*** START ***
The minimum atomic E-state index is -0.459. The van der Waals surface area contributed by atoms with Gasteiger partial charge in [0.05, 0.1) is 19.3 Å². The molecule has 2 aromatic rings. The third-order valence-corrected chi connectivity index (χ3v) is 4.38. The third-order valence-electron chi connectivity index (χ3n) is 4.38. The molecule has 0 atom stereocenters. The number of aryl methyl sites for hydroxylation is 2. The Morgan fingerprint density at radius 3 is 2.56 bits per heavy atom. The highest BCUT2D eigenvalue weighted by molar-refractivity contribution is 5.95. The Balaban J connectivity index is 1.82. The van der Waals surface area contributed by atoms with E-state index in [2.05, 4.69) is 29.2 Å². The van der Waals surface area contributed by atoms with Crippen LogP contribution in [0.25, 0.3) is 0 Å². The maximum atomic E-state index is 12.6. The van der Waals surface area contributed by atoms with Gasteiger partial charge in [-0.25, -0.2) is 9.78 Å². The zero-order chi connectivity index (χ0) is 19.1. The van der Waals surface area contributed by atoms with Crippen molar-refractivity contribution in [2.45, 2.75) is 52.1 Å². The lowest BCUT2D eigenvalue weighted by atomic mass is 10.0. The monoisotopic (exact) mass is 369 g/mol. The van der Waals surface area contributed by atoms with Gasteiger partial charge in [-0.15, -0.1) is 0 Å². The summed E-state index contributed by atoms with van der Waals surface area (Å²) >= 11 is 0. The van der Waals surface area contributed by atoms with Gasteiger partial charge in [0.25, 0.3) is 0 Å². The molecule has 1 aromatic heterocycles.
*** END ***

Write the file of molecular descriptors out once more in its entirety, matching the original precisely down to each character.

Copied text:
The minimum atomic E-state index is -0.459. The van der Waals surface area contributed by atoms with Gasteiger partial charge in [0.05, 0.1) is 19.3 Å². The molecule has 2 aromatic rings. The third-order valence-corrected chi connectivity index (χ3v) is 4.38. The third-order valence-electron chi connectivity index (χ3n) is 4.38. The molecule has 0 atom stereocenters. The number of aryl methyl sites for hydroxylation is 2. The Morgan fingerprint density at radius 3 is 2.56 bits per heavy atom. The highest BCUT2D eigenvalue weighted by molar-refractivity contribution is 5.95. The Balaban J connectivity index is 1.82. The van der Waals surface area contributed by atoms with E-state index in [2.05, 4.69) is 29.2 Å². The van der Waals surface area contributed by atoms with Crippen LogP contribution in [0.25, 0.3) is 0 Å². The maximum atomic E-state index is 12.6. The van der Waals surface area contributed by atoms with Gasteiger partial charge in [-0.25, -0.2) is 9.78 Å². The zero-order chi connectivity index (χ0) is 19.1. The van der Waals surface area contributed by atoms with Crippen molar-refractivity contribution in [2.45, 2.75) is 52.1 Å². The lowest BCUT2D eigenvalue weighted by atomic mass is 10.0. The monoisotopic (exact) mass is 369 g/mol. The van der Waals surface area contributed by atoms with Gasteiger partial charge in [-0.15, -0.1) is 0 Å². The summed E-state index contributed by atoms with van der Waals surface area (Å²) >= 11 is 0. The van der Waals surface area contributed by atoms with Gasteiger partial charge in [0.25, 0.3) is 0 Å². The molecule has 1 aromatic heterocycles.